Direct Hire vs. Staffing Company – My Crossroads


I am at a crossroads. 

In May 2012, I traveled 5,000 +  miles  from Atlanta, Georgia to Kenai, Alaska (details in a previous post).During my 12 day stay, I observed 3 different SLPs – 2 in schools and 1 in private practice. After this visit, I was hooked. Now I want to live and work in Alaska as an SLP. Here we go.

On a beach in the Kenai Peninsula

Since then, I’ve flipped-flopped between waiting to work in Alaska until I finish my CF or actually doing my CF in Alaska. At the moment, I want to complete my CF in Alaska; so I’ve been looking into positions and exploring my options as both a direct hire or via staffing companies. Below is my experience with both school districts and staffing companies so far.

School districts: 

If a school district hires you, then it is considered a direct hire position. I’ve posed the following questions and received these answers from some Alaska School Districts:

  1. When do I need to apply for a CF – SLP  position in a school?
    • Ans: Around January/February of the same year I will be applying (2013-2014)
  2. Do you provide a CF supervisor?
    • Ans: Yes, they will designate someone.
    • Heidi Kay at Pediastaff posed great questionsto ask employers regarding CFs:
      • “Find an employer who a) will need you for the entire nine months;
      • b) has the means and staff to supply you with supervision, and
      • c) needs you badly enough to pay for your supervision despite the fact that they will essentially be training you to leave after the year is up.”
  3. How do I apply for my license in the state of Alaska as an SLP- CF?
  4. Does my CF Supervisor need to fill out anything in the licensure application? 
    • Ans: Yes, in the application (above), the CF Supervisor must submit page 5 of the license with their information (i.e. ASHA #, address, phone number, relationship to CF). Without knowing who your CF supervisor is, you cannot complete the application.
  5. Will I know far ahead of time if I have a position?
    •  Ans: They try to give letters of intention to those who they plan to hire. This means, they may not know which exact school I will be in, but it guarantees that I will have a position come Fall 2013 (If they offer me one).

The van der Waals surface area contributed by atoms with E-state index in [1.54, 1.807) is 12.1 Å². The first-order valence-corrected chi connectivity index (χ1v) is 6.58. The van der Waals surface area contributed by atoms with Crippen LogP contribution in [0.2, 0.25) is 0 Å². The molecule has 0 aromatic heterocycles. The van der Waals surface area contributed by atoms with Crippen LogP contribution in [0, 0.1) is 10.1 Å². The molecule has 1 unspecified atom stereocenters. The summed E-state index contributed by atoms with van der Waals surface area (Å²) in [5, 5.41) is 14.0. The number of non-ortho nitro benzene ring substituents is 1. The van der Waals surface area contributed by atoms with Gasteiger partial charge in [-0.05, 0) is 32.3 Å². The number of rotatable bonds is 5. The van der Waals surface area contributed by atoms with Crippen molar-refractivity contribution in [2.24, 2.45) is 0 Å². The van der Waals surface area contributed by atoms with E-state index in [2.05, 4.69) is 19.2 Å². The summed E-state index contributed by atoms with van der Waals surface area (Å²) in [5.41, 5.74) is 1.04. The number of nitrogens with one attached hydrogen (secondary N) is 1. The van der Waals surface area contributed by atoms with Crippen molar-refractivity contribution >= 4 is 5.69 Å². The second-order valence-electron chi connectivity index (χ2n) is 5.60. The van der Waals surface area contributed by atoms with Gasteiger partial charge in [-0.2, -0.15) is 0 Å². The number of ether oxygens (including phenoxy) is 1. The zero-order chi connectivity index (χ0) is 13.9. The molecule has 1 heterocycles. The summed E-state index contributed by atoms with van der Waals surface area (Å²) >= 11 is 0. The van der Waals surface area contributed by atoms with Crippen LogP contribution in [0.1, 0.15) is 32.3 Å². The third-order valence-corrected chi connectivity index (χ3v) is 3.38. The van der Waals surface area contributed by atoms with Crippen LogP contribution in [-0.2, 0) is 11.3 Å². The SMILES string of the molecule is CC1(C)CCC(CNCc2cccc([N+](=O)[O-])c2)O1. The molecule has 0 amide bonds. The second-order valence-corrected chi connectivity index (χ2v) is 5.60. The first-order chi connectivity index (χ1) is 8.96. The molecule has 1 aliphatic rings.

Moving from Atlanta to Alaska will be quite the move. The down-side to direct hire is they may not offer travel reimbursement, housing allowance, or other monetary help for my transition; it really depends on the district contract.

Staffing Companies: 

A staffing company serves to help therapists find positions across the country; the therapist is paid by the company instead of the institution where they work.  I have spoken with Pediastaff, a  staffing company that places SLPs in schools, clinics, and hospital settings that focus on pediatrics.  I have also spoken with other SLPs and staffing companies to get a wide variety of answers; here is a summary of the questions and answers:

  1. What are some benefits to using a staffing company over being a direct hire therapist? 
    • Ans:  Increased pay. While staffing companies may cannot offer the same insurance schools/hospitals can, the increased hourly pay offers therapists the opportunity to supplement.
    • Extras. A school therapist who works for a staffing company may not have to do the ‘extras’ that a direct hire therapist has to (i.e. bus duty, lunch room duty, etc).
    • Advocate: As companies look to the staffing agency to find therapists, having a staffing consultant who knows what you are looking for and your experience, can help you find job you want, without the headache of constantly looking.
    • Ability to relocate. Once your contract is over or up for renewal at a current placement, the staffing consultants can be searching positions for you based on your parameters.  While the positions may come available last minute, you can rely on the company, such as Pediastaff, to continue their services outlined in your contract.
    • Reimbursement: Since schools are publicly funded, they may not have the money to reimburse therapists to relocate or the cost of travel. Staffing companies usually pay per diem rates that can help off-set costs.
    • Heidi Kay from Pediastaff has written an excellent post regarding selection of settings: Part 1 and Part 2
  2. Why do many staffing companies have such a bad rap? 
    • Ans: Staffing company buy-out fees. If a therapists wants out of his or her contract to become a direct hire, the company can choose to “buy out” the contract from the company. Different companies charge different fees, and this can cause tension.
    • Non-compete clauses. If you are working for a staffing company(or other places too) and decide to leave, some contracts have non-compete clauses which say you cannot work within a certain radius for a certain amount of time once you leave. Depending on your situation, this can make finding work complicated.